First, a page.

Posts Tagged ‘music’

Schools were a lot different in 1912 than today. In the rural areas there was still only one teacher many times that taught all of the grades in a single room building. In larger areas a student may have a teacher for two or three grades before moving on to another teacher for the couple of grades.

Teachers were a lot stricter than they are today. It was common practice for mischievous student to be paddled, stand in the corner, have additional assignments or stay after school to write on the board.

Single Room School

Today we hear a lot about extra curriculum activities. Things such as art, music and dance were learned in the home or from a neighbor.

Children often enjoyed plenty of exercise, but not as a physical education class. From a very young age they were assigned chores. In rural areas, farming and mill {textile work} were very prevalent. Children often left school to help the family earn a living from a young age.

Early Classroom

My great-grandmother only had a fifth grade education. She came from a large family, and went to work in the mill to help support them. This was in the days before there were child labor laws, although President Taft did pass the Children’s Bureau Law in 1912.

Middle and upper classes often stayed in school longer than their counterparts. It was only the brightest and most ambitious of students that continued on to college.

One Room School in 1915

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Have you ever thought about what life was like 100 years ago? Life has changed considerably in the last 100 years! Today we have numerous forms of entertainment from television, radio, internet, MP3 players, Wii’s, Blackberry’s, Kindles, and a number of other gadgets that keep us entertained.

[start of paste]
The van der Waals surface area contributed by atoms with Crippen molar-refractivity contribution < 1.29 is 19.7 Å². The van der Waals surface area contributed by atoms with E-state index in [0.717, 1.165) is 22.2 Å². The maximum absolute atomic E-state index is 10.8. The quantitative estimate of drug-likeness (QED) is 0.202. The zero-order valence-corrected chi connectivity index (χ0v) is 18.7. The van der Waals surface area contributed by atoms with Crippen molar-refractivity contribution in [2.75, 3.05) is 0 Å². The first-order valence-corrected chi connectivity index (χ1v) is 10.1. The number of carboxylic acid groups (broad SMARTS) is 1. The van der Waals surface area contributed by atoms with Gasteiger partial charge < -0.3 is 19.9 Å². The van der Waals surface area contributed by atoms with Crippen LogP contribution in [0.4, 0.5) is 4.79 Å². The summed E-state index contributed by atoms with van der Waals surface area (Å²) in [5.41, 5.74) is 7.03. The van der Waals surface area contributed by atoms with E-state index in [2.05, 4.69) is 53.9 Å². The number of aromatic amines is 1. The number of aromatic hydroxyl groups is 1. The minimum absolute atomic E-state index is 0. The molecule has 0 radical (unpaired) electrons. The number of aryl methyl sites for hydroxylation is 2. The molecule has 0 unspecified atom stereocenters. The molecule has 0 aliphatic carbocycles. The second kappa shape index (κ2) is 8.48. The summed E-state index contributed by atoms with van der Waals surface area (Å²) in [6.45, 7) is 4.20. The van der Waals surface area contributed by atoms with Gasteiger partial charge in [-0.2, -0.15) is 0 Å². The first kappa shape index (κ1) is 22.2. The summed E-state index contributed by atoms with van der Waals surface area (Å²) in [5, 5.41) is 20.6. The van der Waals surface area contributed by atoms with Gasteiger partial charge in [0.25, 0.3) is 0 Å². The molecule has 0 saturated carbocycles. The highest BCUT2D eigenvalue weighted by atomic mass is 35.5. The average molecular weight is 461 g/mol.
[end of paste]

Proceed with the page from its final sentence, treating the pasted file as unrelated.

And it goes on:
A hundred years ago none of these items even existed. Image if you went back in time to 1912. What would you do for fun?

Music—today we can turn the radio on and have a number of stations playing a large variety of music. In 1912 if you wanted to hear music it was usually live. You could hear a band that might be in your area, your sister that played the piano or player pianos which were popular at the time. Sheet music was very popular and the way to get a song into the hands of the general public. Irving Berlin’s Alexander’s Ragtime Band was popular and made him a household name. Other songs of the time were In the Garden, When Irish Eyes Were Smiling, Be My Little Baby Bumble Bee, and It’s a Long Way to Tipperary.

Alexander's Ragtime Band

Books—books were very popular but they were not as easily available as they are today. Arthur Conan Doyle {author of the Sherlock Holmes series} was a popular author of that day. Several popular books that were published in 1912 are Daddy Long Legs {later made into a movie with Fred Astaire}, Tarzan of the Apes, Chronicles of Avonlea, Robin Hood, and The Jewel of Seven Stars by Bram Stoker.

Arthur Conan Doyle

Movies—movies did not exist as we know them today. They were considerably shorter usually lasting in length 15-20 minutes {although some were longer}. This was in the days before sound and if music was put to the film it was because the theatre paid a musician to play the piano as the reel played. The film industry was growing and exploring during this time. George Melies was just one popular actor of that age. The film Hugo chronicles his success and failures during this time. A couple of movies in 1912 showing were The Knight of the Snows, The Glass Slipper, and The Ghost of Sulpher Mountain.

George Melies

Dances—dances were very popular and it was a great way to see your friends. Music was provided by local musicians that would entertain the group.

Church Gatherings—churches would hold socials or gatherings. Many churches during this time did not approve of dancing {I’ve seen church records where members were kicked out for dancing}. They may have had a potluck meal, storyteller to regale them, music from local entertainers or possibly a hayride in the fall.

Church Social

Games—they did not have Nintendo or even all the board games we have today. Games then might include a game of horseshoes, marbles, checkers, jacks or chess.


These are just some of the ways that people spent their spare time a hundred years ago. Many worked hard on the farms or in the mill and had little time for extracurricular pursuits. While our society has technically advanced in the last hundred years, many of their pursuits are not that different from how we spend our time today.

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